Before the Chesapeake and Ohio Canal, river boats sixty to seventy-five feet in length regularly plied the Potomac River and its tributaries, carrying 100 barrels and more of flour, or other cargos. As we now look at the upper Potomac River, the part above tidewater, and see only the occasional bass boat, kayak and canoe, we may find it hard to realize that this was once a river of commerce.
Most published works discussing the Potomac Company (1785–1828) and earlier navigational schemes for the upper Potomac focus on their business and political aspects. Dan Guzy's research instead emphasizes the history of navigation itself, that is, the history of routes, structures, boats, and cargos on the upper Potomac and its tributaries.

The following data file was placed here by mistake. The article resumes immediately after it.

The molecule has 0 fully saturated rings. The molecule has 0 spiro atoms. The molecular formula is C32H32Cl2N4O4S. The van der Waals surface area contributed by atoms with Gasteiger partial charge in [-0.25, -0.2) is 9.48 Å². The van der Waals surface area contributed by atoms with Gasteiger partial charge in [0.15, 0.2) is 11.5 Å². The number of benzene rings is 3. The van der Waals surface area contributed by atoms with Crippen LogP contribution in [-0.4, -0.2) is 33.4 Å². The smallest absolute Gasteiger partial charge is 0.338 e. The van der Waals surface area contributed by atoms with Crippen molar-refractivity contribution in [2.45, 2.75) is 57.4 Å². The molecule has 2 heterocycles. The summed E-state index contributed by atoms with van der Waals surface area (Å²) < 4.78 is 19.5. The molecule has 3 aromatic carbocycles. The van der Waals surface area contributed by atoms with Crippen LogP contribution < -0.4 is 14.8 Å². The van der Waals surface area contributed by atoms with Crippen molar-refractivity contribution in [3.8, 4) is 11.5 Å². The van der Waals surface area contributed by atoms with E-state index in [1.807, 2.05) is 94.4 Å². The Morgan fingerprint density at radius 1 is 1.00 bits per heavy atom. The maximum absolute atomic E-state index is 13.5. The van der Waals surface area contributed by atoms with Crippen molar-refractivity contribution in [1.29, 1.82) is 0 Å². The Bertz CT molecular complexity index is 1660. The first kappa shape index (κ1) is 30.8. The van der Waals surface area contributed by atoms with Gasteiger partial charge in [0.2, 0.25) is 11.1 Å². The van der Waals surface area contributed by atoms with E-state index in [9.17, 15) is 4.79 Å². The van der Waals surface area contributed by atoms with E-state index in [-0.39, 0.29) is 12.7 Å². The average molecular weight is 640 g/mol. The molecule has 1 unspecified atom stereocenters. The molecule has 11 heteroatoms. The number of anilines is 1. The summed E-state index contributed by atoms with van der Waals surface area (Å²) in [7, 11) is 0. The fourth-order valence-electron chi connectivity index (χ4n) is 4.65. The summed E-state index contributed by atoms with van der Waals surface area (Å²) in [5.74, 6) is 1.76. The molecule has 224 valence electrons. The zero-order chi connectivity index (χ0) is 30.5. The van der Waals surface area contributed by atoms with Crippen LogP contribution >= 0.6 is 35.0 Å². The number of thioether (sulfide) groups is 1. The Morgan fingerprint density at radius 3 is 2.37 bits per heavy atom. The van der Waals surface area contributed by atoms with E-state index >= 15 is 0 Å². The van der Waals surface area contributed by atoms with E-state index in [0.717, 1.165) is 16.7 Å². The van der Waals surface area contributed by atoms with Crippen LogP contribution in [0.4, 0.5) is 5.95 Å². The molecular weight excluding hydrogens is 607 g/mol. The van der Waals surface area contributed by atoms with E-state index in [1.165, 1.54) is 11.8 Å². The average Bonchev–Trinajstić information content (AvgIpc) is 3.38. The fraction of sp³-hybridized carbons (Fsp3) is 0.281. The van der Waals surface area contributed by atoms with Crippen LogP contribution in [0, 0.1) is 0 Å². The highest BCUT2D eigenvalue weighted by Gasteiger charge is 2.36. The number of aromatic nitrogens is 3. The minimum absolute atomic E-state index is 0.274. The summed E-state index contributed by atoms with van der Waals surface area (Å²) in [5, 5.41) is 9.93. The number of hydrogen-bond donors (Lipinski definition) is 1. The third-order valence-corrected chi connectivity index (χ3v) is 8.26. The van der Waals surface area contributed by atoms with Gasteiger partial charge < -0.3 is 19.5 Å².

This is the second edition of his book, Navigation on the Upper Potomac and Its Tributaries, the first edition published by the Chesapeake and Ohio Canal Association in 2008. This edition adds additional information and color photographs of navigational features along the Potomac River.
See: Navigation on the Upper Potomac and Its Tributaries. Please note that for easy navigation of the document, all endnote numbers are hyperlinked to the note itself.